5. People who get hypnotized are weak-minded.

It is, in fact, the opposite. People who can keep a focused attention and have a creative imagination find it easier to reach a hypnotic state. It takes a very strong person to want to change and seek help to make that change.

6. You can get stuck in hypnosis and be unable to wake up.

Hypnosis is a natural and typical state we all regularly find ourselves in. You will not be “trapped” in hypnosis; the worst that can happen is that you fall asleep — naturally. Hypnosis is safe; the client can easily exit the hypnotic state by opening their eyes, stretching, or speaking.

7. Hypnotherapists have special powers.

Hypnotherapists do not read minds! A hypnotherapist is someone who is trained in the art and science of hypnosis and academically qualified in psychology. Hypnotherapy is merely a practice tool to guide a client toward their self-discovery and personal development. The hypnotherapist understands the mind-body connection and therefore acts as a facilitator for the client to manage issues. In a systematic evaluation of hypnotherapy for terminally-ill adult cancer patients, hypnosis was used to treat several symptoms including pain, anxiety and grief3.

8. I have never been under hypnosis before.

You may be unaware that we all experience the state of hypnosis at least twice a day: shortly before falling asleep at night and just before getting out of bed in the morning. Many people may fall into a state of “environmental hypnosis” while watching TV, driving, reading a book, or watching a movie.

Now that we’ve debunked the myths about hypnotherapy, it does not seem so scary after all, right?

If you’ve ever been hesitant about going through a hypnotherapy session, it’ll be a good time to give it a try now that you have more information about it but you can, and should, still do your own research to find out more). You can be assured that the benefits of hypnotherapy will outweigh the stigma that comes with it.

Hypnosis is safe for all. It can even help those with more severe mental disorders, but please make it a point to find an experienced and trained hypnotherapist who truly understands the disorder. Once you place your trust in your therapist, the healing process will be fast and effective.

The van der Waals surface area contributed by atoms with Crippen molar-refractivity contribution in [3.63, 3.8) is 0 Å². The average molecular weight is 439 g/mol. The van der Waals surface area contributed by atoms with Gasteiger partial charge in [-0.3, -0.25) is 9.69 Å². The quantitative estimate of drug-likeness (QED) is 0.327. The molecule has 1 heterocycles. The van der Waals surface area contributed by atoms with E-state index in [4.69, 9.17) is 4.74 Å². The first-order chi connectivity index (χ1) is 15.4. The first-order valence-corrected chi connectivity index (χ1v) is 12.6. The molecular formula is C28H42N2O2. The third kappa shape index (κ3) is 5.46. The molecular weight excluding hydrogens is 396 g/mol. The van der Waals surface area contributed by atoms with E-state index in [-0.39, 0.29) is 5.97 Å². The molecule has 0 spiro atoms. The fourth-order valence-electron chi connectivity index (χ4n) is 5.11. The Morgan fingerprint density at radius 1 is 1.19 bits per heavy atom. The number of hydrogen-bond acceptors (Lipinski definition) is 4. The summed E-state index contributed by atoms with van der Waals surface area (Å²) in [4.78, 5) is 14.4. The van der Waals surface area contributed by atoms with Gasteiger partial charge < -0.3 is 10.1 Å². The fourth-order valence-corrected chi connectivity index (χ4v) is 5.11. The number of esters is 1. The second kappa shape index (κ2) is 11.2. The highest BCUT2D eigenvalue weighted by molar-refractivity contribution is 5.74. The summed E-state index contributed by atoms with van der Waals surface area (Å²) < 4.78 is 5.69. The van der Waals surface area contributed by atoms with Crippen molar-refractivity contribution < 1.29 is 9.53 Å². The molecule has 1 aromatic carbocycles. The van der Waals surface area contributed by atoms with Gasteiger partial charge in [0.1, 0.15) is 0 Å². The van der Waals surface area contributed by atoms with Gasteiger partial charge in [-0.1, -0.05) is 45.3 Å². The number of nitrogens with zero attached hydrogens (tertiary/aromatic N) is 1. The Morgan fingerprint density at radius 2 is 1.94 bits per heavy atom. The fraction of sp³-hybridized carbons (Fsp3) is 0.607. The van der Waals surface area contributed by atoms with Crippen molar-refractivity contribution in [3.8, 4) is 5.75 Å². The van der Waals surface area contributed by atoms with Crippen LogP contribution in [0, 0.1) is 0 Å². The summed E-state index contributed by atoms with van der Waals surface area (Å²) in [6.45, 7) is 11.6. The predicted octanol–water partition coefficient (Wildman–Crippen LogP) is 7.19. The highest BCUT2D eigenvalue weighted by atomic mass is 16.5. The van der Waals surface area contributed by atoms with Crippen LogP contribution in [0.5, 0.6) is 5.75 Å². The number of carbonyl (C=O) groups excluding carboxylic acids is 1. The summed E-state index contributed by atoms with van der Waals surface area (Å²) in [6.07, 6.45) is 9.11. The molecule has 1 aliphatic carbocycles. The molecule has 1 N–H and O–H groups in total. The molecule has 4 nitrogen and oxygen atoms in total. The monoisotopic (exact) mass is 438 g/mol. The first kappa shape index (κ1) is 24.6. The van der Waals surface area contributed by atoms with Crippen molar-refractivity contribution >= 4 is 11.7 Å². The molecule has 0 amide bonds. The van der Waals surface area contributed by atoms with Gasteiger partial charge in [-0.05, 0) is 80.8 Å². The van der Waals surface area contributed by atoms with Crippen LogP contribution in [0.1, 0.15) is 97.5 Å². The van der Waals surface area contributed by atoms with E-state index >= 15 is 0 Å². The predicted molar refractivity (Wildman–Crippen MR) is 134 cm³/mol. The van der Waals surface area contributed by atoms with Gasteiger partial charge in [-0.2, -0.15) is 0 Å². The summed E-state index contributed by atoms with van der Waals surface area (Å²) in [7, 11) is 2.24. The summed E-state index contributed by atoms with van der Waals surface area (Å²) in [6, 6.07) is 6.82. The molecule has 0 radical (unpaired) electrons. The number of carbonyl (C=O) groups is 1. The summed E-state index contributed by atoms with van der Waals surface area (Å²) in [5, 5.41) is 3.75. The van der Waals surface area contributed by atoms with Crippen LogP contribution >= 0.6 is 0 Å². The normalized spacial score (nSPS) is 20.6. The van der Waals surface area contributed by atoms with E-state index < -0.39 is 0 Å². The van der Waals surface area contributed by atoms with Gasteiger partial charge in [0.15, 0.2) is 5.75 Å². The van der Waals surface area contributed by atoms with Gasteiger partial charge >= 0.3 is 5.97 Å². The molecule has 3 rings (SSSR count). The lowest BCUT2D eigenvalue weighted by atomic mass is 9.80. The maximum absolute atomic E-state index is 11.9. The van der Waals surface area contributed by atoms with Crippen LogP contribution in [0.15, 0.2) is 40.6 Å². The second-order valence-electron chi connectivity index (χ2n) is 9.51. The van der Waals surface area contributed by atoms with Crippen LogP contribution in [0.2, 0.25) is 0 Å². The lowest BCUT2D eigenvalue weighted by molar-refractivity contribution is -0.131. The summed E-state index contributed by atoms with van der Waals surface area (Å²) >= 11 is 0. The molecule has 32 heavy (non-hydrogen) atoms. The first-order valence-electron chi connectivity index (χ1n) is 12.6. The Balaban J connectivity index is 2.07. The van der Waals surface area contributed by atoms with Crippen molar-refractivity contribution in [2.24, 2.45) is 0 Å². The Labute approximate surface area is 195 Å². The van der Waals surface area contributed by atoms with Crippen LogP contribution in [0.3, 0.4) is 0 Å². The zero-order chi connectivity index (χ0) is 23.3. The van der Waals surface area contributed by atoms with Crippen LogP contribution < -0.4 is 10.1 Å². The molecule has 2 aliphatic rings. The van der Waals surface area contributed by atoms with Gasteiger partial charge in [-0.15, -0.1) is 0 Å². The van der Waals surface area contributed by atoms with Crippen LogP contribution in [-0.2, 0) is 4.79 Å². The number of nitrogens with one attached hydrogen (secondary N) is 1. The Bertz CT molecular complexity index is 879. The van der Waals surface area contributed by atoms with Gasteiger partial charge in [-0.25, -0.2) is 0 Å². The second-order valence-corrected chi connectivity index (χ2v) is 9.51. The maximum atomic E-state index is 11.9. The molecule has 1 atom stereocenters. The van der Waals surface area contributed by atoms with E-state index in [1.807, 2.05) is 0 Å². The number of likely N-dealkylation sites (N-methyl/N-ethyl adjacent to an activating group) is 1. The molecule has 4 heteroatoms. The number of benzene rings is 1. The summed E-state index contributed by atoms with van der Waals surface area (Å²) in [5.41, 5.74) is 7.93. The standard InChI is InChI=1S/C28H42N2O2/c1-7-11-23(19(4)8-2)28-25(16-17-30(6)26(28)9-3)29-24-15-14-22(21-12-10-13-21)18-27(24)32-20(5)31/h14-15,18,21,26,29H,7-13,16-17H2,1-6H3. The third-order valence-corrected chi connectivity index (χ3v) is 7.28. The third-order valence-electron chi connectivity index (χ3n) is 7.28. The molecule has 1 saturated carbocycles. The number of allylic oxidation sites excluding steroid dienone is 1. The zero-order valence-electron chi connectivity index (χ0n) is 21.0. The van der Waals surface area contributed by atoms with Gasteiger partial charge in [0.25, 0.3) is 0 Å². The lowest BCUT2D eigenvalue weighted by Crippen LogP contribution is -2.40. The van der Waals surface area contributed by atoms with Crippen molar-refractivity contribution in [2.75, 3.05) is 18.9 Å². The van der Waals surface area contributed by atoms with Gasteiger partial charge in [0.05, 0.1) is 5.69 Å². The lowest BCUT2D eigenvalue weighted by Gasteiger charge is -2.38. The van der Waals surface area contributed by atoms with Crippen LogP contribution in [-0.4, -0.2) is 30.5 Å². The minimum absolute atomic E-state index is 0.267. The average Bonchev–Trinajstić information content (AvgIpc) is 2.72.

Again, if you decide to undergo hypnotherapy, please choose the right qualified hypnotherapist who is ethical and experienced to help you with your issue.

Now that we’ve debunked the myths about hypnotherapy, it does not seem so scary after all, right?

If you’ve ever been hesitant about going through a hypnotherapy session, it’ll be a good time to give it a try now that you have more information about it but you can, and should, still do your own research to find out more). You can be assured that the benefits of hypnotherapy will outweigh the stigma that comes with it.

Hypnosis is safe for all. It can even help those with more severe mental disorders, but please make it a point to find an experienced and trained hypnotherapist who truly understands the disorder. Once you place your trust in your therapist, the healing process will be fast and effective.

Again, if you decide to undergo hypnotherapy, please choose the right qualified hypnotherapist who is ethical and experienced to help you with your issue.

Reference:
1. Finlay and Jones (2011)
2. Heid (2021)
3. Rajasekaran et al. (2005)

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Joyce Hue (Relife Mental Health Clinic Sdn Bhd) is a Mind Therapist, a term she coined for herself as she uses a mix of modalities to help her clients with their issues. She focuses on the subconscious mind and uses techniques like Hypnotherapy, EMDR, Schema Therapy, EFT and Counselling to assist and empower clients to help themselves. She is also active in educating the public and also conducting workshops on psychology related topics. You can reach her at IG @relifementalhealthclinic